University of Dayton, Learning-Teaching Center

Dayton, Ohio

  • FIRM

    Burgess & Niple


    Office of the Provost

  • AREA

    18,900 sq.ft.





Note: $86 (construction cost); $155 (total cost)

The innovative design of the Learning-Teaching Center (LTC) at the University of Dayton gives the immediate impression that new ways of thinking and performing are expected.

Designed to promote a new learning environment, the center is intended to foster faculty development through research, technology ADDITIONAL INFORMATIONASSOCIATED FIRMEdge & Tinney ArchitectsCOST PER SQ FT$86.00FEATURED IN2000 Educational InteriorsINTERIOR CATEGORYCommon Areas experimentation. It also was designed to generate student involvement in the learning-teaching process, and to build faculty/student bonds for an active and collaborative learning environment.

These goals were accomplished by the renovation of an 18,900-square-foot ground-floor space into an innovative laboratory. The $2.9 million LTC is totally supported by the architecture, which encourages discovery, learning, reflection and conversation.

The entire campus is being transformed into a learning village, with the LTC as the core. The architecture reflects the village concept by organizing the various functions around the central rotunda or town square.

Around this hub orbits the administrative leadership core, technology and web support, groupware decision- making rooms, student learning assistance, research areas, specialized testing, seminar space, an experimental learning environment room and cafe.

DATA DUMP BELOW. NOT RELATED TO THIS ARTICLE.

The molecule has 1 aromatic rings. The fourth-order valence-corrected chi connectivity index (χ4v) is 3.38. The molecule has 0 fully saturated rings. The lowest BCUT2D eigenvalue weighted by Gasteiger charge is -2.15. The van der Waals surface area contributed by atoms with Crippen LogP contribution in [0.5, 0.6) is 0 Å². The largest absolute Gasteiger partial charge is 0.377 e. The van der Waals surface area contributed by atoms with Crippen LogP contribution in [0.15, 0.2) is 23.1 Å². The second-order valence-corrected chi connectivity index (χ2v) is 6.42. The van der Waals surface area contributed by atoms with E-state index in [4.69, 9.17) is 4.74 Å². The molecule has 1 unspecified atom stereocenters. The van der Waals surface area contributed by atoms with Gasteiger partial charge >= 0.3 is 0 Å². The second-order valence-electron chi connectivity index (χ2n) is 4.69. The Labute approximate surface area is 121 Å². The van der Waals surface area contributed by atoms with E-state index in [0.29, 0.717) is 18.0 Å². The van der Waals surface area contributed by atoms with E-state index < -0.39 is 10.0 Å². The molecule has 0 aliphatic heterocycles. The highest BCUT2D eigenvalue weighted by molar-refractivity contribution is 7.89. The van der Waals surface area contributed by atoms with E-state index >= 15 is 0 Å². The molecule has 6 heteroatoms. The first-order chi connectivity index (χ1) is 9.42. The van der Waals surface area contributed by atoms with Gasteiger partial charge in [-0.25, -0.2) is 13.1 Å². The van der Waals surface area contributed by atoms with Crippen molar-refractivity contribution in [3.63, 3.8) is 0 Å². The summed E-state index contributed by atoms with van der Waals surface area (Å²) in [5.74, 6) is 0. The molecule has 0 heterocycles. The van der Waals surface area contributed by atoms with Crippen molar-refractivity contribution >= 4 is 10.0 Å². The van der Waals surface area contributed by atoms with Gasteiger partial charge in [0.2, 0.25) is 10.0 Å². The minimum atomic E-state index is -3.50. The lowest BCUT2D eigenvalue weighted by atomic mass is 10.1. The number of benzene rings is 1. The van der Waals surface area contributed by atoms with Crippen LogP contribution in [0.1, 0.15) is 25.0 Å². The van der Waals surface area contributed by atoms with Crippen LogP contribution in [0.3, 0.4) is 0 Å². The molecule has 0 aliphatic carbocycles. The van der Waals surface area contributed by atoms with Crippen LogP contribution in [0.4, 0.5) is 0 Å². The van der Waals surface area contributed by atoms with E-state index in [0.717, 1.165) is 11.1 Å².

The cafe supports the atmosphere of socialization, collaboration and sophisticated informality that distinguishes the LTC from all other places on campus.

The use of French doors allows visitors and occupants to have visual access into all the rooms and encourages them to be involved in many new activities.

House shapes, colonnades, floating ceilings, curved and sloped walls, indirect lighting, soft Mediterranean colors and a rotated grid all contribute to a visually stimulating environment that fuels curiosity and draws users through the space.

The selection and use of specialty furniture was determined early on in the design process. As with the architecture, the furniture is used to encourage collaboration, provide flexibility and mobility, and promote experimentation.

Since the center opened in January 2000, word has spread throughout the campus that something new and exciting is being offered.

Faculty members have an ideal gathering place to brainstorm ideas, conduct impromptu meetings and carry out research. Students also are taking advantage of this learning atmosphere.

Photographer: ©Brad Feinknopf/Feinknopf Photography